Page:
Data Discrimination via Nonlinear Generalized Support Vector Machines
 Complementarity: Applications, Algorithms and Extensions
, 1999
"... The main purpose of this paper is to show that new formulations of support vector machines can generate nonlinear separating surfaces which can discriminate between elements of a given set better than a linear surface. The principal approach used is that of generalized support vector machines (GSVMs ..."
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Cited by 13 (8 self)
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The main purpose of this paper is to show that new formulations of support vector machines can generate nonlinear separating surfaces which can discriminate between elements of a given set better than a linear surface. The principal approach used is that of generalized support vector machines (GSVMs) which employ possibly indefinite kernels [17]. The GSVM training procedure is carried out by either the simple successive overrelaxation (SOR) [18] iterative method or by linear programming. This novel combination of powerful support vector machines [24, 5] with the highly effective SOR computational algorithm [15, 16, 14] or with linear programming allows us to use a nonlinear surface to discriminate between elements of a dataset that belong to one of two categories. Numerical results on a number of datasets show improved testing set correctness, by as much as a factor of two, when comparing the nonlinear GSVM surface to a linear separating surface. 1 Introduction A very simple convex qu...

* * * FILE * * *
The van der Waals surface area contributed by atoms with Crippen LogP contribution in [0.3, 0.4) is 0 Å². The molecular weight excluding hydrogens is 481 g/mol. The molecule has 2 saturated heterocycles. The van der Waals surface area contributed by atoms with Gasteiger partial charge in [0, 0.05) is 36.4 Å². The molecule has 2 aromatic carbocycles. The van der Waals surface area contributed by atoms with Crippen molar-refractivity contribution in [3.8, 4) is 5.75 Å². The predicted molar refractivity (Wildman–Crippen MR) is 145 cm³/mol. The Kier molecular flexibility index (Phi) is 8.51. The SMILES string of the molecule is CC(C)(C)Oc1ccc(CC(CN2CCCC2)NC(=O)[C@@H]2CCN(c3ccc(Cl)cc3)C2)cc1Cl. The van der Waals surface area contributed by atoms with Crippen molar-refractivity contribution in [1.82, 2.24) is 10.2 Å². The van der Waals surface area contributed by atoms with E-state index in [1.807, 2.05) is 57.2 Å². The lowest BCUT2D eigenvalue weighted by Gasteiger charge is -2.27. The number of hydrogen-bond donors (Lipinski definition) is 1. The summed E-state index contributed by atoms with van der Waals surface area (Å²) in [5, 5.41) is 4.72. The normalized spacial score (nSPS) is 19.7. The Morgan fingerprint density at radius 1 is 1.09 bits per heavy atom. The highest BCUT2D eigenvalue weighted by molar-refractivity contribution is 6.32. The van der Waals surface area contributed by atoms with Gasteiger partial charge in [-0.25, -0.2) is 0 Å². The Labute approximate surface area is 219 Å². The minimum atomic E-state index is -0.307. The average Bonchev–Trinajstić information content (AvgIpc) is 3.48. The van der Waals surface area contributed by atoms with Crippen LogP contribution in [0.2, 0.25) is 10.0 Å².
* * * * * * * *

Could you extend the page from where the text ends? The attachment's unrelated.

Active Set Strategies and the LP Dual Active Set Algorithm
, 1996
"... fter a general treatment of primal and dual active set strategies, we present the Dual m Active Set Algorithm for linear programming and prove its convergence. An efficient impleentation is developed using proximal point approximations. This implementation involves a b primal/dual proximal iteration ..."
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Cited by 9 (4 self)
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fter a general treatment of primal and dual active set strategies, we present the Dual m Active Set Algorithm for linear programming and prove its convergence. An efficient impleentation is developed using proximal point approximations. This implementation involves a b primal/dual proximal iteration similar to one introduced by Rockafellar, and a new iteration ased on optimization of a proximal vector parameter. This proximal parameter optimization , w problem is well conditioned, leading to rapid convergence of the conjugate gradient method hile the original proximal function is terribly conditioned, leading to almost undetectable conz vergence of the conjugate gradient method. Limits as a proximal scalar parameter tends to ero are evaluated. Intriguing numerical results are presented for Netlib test problems. t s Key Words. Linear programming, quadratic programming, active sets, dual method, leas quares, proximal point, extrapolation, conjugate gradients, successive overrelexation ...